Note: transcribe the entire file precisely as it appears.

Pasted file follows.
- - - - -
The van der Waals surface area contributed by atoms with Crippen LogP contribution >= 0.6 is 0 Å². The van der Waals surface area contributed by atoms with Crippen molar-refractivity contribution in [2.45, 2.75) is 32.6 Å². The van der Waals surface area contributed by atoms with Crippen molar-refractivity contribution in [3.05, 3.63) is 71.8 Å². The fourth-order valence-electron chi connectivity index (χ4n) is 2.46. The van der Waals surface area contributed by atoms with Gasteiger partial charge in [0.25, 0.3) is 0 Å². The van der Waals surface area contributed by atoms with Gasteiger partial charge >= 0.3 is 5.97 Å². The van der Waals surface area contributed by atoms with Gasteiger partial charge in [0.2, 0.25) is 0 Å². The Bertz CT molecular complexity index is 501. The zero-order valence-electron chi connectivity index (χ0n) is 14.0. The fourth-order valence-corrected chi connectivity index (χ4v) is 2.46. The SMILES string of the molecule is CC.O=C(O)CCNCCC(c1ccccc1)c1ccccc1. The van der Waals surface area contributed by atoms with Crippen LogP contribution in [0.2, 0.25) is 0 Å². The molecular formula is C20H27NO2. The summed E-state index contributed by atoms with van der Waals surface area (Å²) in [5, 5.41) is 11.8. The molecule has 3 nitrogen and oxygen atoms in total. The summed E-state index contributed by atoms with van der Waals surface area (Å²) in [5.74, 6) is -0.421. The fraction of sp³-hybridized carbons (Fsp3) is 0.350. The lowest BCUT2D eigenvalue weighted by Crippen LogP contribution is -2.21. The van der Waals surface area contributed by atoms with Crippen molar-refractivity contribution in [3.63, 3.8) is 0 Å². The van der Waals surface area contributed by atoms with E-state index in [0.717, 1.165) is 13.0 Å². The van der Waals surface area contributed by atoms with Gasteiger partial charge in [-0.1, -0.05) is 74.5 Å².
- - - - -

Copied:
The van der Waals surface area contributed by atoms with Crippen LogP contribution >= 0.6 is 0 Å². The van der Waals surface area contributed by atoms with Crippen molar-refractivity contribution in [2.45, 2.75) is 32.6 Å². The van der Waals surface area contributed by atoms with Crippen molar-refractivity contribution in [3.05, 3.63) is 71.8 Å². The fourth-order valence-electron chi connectivity index (χ4n) is 2.46. The van der Waals surface area contributed by atoms with Gasteiger partial charge in [0.25, 0.3) is 0 Å². The van der Waals surface area contributed by atoms with Gasteiger partial charge >= 0.3 is 5.97 Å². The van der Waals surface area contributed by atoms with Gasteiger partial charge in [0.2, 0.25) is 0 Å². The Bertz CT molecular complexity index is 501. The zero-order valence-electron chi connectivity index (χ0n) is 14.0. The fourth-order valence-corrected chi connectivity index (χ4v) is 2.46. The SMILES string of the molecule is CC.O=C(O)CCNCCC(c1ccccc1)c1ccccc1. The van der Waals surface area contributed by atoms with Crippen LogP contribution in [0.2, 0.25) is 0 Å². The molecular formula is C20H27NO2. The summed E-state index contributed by atoms with van der Waals surface area (Å²) in [5, 5.41) is 11.8. The molecule has 3 nitrogen and oxygen atoms in total. The summed E-state index contributed by atoms with van der Waals surface area (Å²) in [5.74, 6) is -0.421. The fraction of sp³-hybridized carbons (Fsp3) is 0.350. The lowest BCUT2D eigenvalue weighted by Crippen LogP contribution is -2.21. The van der Waals surface area contributed by atoms with Crippen molar-refractivity contribution in [3.63, 3.8) is 0 Å². The van der Waals surface area contributed by atoms with E-state index in [0.717, 1.165) is 13.0 Å². The van der Waals surface area contributed by atoms with Gasteiger partial charge in [-0.1, -0.05) is 74.5 Å².